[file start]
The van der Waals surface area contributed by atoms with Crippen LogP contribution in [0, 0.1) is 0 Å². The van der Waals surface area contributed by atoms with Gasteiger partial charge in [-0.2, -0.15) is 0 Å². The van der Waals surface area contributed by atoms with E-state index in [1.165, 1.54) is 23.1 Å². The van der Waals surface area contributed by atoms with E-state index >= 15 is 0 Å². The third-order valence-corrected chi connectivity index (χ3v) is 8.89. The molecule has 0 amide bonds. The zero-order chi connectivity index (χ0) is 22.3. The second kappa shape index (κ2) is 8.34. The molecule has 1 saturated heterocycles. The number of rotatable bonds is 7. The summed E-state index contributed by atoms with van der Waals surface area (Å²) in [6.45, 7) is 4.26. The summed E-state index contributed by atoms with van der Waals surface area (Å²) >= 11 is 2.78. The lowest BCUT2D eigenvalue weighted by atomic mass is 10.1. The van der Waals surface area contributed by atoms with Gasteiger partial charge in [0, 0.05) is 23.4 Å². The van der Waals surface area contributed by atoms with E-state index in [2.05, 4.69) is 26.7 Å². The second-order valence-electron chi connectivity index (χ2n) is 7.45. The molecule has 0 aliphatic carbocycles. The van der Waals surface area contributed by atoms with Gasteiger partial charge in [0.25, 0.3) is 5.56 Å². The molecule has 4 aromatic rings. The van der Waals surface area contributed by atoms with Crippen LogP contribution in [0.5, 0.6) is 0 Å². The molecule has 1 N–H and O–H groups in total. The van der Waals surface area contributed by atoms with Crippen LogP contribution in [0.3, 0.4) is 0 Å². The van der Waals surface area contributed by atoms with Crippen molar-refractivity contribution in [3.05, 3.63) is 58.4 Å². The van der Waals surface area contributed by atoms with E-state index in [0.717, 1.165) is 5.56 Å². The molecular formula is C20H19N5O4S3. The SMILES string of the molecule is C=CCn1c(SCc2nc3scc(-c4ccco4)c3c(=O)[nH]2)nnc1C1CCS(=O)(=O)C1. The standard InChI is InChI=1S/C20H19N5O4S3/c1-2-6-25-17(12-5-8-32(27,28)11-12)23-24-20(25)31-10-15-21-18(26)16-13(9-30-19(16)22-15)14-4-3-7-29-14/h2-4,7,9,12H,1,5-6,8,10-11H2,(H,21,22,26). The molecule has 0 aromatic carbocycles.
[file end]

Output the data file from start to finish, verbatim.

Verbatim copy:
The van der Waals surface area contributed by atoms with Crippen LogP contribution in [0, 0.1) is 0 Å². The van der Waals surface area contributed by atoms with Gasteiger partial charge in [-0.2, -0.15) is 0 Å². The van der Waals surface area contributed by atoms with E-state index in [1.165, 1.54) is 23.1 Å². The van der Waals surface area contributed by atoms with E-state index >= 15 is 0 Å². The third-order valence-corrected chi connectivity index (χ3v) is 8.89. The molecule has 0 amide bonds. The zero-order chi connectivity index (χ0) is 22.3. The second kappa shape index (κ2) is 8.34. The molecule has 1 saturated heterocycles. The number of rotatable bonds is 7. The summed E-state index contributed by atoms with van der Waals surface area (Å²) in [6.45, 7) is 4.26. The summed E-state index contributed by atoms with van der Waals surface area (Å²) >= 11 is 2.78. The lowest BCUT2D eigenvalue weighted by atomic mass is 10.1. The van der Waals surface area contributed by atoms with Gasteiger partial charge in [0, 0.05) is 23.4 Å². The van der Waals surface area contributed by atoms with E-state index in [2.05, 4.69) is 26.7 Å². The second-order valence-electron chi connectivity index (χ2n) is 7.45. The molecule has 0 aliphatic carbocycles. The van der Waals surface area contributed by atoms with Gasteiger partial charge in [0.25, 0.3) is 5.56 Å². The molecule has 4 aromatic rings. The van der Waals surface area contributed by atoms with Crippen LogP contribution in [0.5, 0.6) is 0 Å². The molecule has 1 N–H and O–H groups in total. The van der Waals surface area contributed by atoms with Crippen LogP contribution in [0.3, 0.4) is 0 Å². The van der Waals surface area contributed by atoms with Crippen molar-refractivity contribution in [3.05, 3.63) is 58.4 Å². The van der Waals surface area contributed by atoms with E-state index in [0.717, 1.165) is 5.56 Å². The molecular formula is C20H19N5O4S3. The SMILES string of the molecule is C=CCn1c(SCc2nc3scc(-c4ccco4)c3c(=O)[nH]2)nnc1C1CCS(=O)(=O)C1. The standard InChI is InChI=1S/C20H19N5O4S3/c1-2-6-25-17(12-5-8-32(27,28)11-12)23-24-20(25)31-10-15-21-18(26)16-13(9-30-19(16)22-15)14-4-3-7-29-14/h2-4,7,9,12H,1,5-6,8,10-11H2,(H,21,22,26). The molecule has 0 aromatic carbocycles.